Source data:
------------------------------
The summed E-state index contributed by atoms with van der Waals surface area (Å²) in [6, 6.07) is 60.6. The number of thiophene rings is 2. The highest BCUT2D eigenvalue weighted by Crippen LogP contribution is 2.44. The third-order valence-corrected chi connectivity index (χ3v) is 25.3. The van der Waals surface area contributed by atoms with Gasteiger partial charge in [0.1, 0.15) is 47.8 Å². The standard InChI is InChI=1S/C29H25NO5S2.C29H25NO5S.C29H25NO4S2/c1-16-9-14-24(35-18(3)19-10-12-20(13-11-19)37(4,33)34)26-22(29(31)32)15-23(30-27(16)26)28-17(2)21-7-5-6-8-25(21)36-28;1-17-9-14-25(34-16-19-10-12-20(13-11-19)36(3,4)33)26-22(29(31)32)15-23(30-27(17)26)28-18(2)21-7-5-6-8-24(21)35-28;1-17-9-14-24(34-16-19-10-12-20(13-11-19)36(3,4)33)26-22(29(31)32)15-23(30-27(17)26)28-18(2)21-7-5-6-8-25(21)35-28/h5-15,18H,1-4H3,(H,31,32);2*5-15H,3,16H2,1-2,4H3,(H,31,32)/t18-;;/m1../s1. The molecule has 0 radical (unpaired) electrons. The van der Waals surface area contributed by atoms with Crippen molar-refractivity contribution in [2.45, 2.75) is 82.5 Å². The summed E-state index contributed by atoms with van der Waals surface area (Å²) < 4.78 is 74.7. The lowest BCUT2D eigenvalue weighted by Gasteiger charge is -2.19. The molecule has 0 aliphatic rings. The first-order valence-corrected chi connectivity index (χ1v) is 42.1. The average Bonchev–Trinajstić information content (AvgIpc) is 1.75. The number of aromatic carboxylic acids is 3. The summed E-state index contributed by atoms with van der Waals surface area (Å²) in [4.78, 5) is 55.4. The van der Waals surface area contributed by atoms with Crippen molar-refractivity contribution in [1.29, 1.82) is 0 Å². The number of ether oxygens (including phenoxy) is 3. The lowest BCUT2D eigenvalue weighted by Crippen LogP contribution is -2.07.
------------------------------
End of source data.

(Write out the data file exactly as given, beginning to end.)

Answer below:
The summed E-state index contributed by atoms with van der Waals surface area (Å²) in [6, 6.07) is 60.6. The number of thiophene rings is 2. The highest BCUT2D eigenvalue weighted by Crippen LogP contribution is 2.44. The third-order valence-corrected chi connectivity index (χ3v) is 25.3. The van der Waals surface area contributed by atoms with Gasteiger partial charge in [0.1, 0.15) is 47.8 Å². The standard InChI is InChI=1S/C29H25NO5S2.C29H25NO5S.C29H25NO4S2/c1-16-9-14-24(35-18(3)19-10-12-20(13-11-19)37(4,33)34)26-22(29(31)32)15-23(30-27(16)26)28-17(2)21-7-5-6-8-25(21)36-28;1-17-9-14-25(34-16-19-10-12-20(13-11-19)36(3,4)33)26-22(29(31)32)15-23(30-27(17)26)28-18(2)21-7-5-6-8-24(21)35-28;1-17-9-14-24(34-16-19-10-12-20(13-11-19)36(3,4)33)26-22(29(31)32)15-23(30-27(17)26)28-18(2)21-7-5-6-8-25(21)35-28/h5-15,18H,1-4H3,(H,31,32);2*5-15H,3,16H2,1-2,4H3,(H,31,32)/t18-;;/m1../s1. The molecule has 0 radical (unpaired) electrons. The van der Waals surface area contributed by atoms with Crippen molar-refractivity contribution in [2.45, 2.75) is 82.5 Å². The summed E-state index contributed by atoms with van der Waals surface area (Å²) < 4.78 is 74.7. The lowest BCUT2D eigenvalue weighted by Gasteiger charge is -2.19. The molecule has 0 aliphatic rings. The first-order valence-corrected chi connectivity index (χ1v) is 42.1. The average Bonchev–Trinajstić information content (AvgIpc) is 1.75. The number of aromatic carboxylic acids is 3. The summed E-state index contributed by atoms with van der Waals surface area (Å²) in [4.78, 5) is 55.4. The van der Waals surface area contributed by atoms with Crippen molar-refractivity contribution in [1.29, 1.82) is 0 Å². The number of ether oxygens (including phenoxy) is 3. The lowest BCUT2D eigenvalue weighted by Crippen LogP contribution is -2.07.